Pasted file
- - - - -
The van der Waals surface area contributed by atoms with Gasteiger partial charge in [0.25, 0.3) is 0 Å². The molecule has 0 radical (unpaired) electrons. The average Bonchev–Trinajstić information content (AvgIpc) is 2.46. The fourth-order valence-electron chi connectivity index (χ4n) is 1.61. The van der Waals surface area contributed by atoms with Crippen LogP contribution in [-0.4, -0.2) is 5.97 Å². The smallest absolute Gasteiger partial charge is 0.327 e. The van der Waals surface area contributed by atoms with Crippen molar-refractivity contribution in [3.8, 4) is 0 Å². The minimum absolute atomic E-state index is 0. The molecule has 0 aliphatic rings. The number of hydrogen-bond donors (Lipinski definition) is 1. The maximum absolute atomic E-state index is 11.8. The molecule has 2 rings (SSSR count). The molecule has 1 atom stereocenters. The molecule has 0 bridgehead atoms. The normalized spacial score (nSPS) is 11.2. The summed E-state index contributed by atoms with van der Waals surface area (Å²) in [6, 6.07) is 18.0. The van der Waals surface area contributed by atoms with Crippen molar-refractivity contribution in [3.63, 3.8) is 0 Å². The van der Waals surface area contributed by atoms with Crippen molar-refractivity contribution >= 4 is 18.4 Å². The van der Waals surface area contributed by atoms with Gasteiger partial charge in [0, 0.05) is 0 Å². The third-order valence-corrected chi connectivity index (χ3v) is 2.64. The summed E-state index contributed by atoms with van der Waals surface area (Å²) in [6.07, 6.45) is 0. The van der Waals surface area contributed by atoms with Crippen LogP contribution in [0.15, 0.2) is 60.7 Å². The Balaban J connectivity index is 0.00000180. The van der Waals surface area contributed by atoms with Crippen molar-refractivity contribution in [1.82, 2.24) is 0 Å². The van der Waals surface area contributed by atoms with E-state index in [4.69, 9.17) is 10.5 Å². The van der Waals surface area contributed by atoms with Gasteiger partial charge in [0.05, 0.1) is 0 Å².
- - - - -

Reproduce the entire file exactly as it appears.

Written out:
The van der Waals surface area contributed by atoms with Gasteiger partial charge in [0.25, 0.3) is 0 Å². The molecule has 0 radical (unpaired) electrons. The average Bonchev–Trinajstić information content (AvgIpc) is 2.46. The fourth-order valence-electron chi connectivity index (χ4n) is 1.61. The van der Waals surface area contributed by atoms with Crippen LogP contribution in [-0.4, -0.2) is 5.97 Å². The smallest absolute Gasteiger partial charge is 0.327 e. The van der Waals surface area contributed by atoms with Crippen molar-refractivity contribution in [3.8, 4) is 0 Å². The minimum absolute atomic E-state index is 0. The molecule has 0 aliphatic rings. The number of hydrogen-bond donors (Lipinski definition) is 1. The maximum absolute atomic E-state index is 11.8. The molecule has 2 rings (SSSR count). The molecule has 1 atom stereocenters. The molecule has 0 bridgehead atoms. The normalized spacial score (nSPS) is 11.2. The summed E-state index contributed by atoms with van der Waals surface area (Å²) in [6, 6.07) is 18.0. The van der Waals surface area contributed by atoms with Crippen molar-refractivity contribution in [3.63, 3.8) is 0 Å². The van der Waals surface area contributed by atoms with Crippen molar-refractivity contribution >= 4 is 18.4 Å². The van der Waals surface area contributed by atoms with Gasteiger partial charge in [0, 0.05) is 0 Å². The third-order valence-corrected chi connectivity index (χ3v) is 2.64. The summed E-state index contributed by atoms with van der Waals surface area (Å²) in [6.07, 6.45) is 0. The van der Waals surface area contributed by atoms with Crippen LogP contribution in [0.15, 0.2) is 60.7 Å². The Balaban J connectivity index is 0.00000180. The van der Waals surface area contributed by atoms with Crippen molar-refractivity contribution in [1.82, 2.24) is 0 Å². The van der Waals surface area contributed by atoms with E-state index in [4.69, 9.17) is 10.5 Å². The van der Waals surface area contributed by atoms with Gasteiger partial charge in [0.05, 0.1) is 0 Å².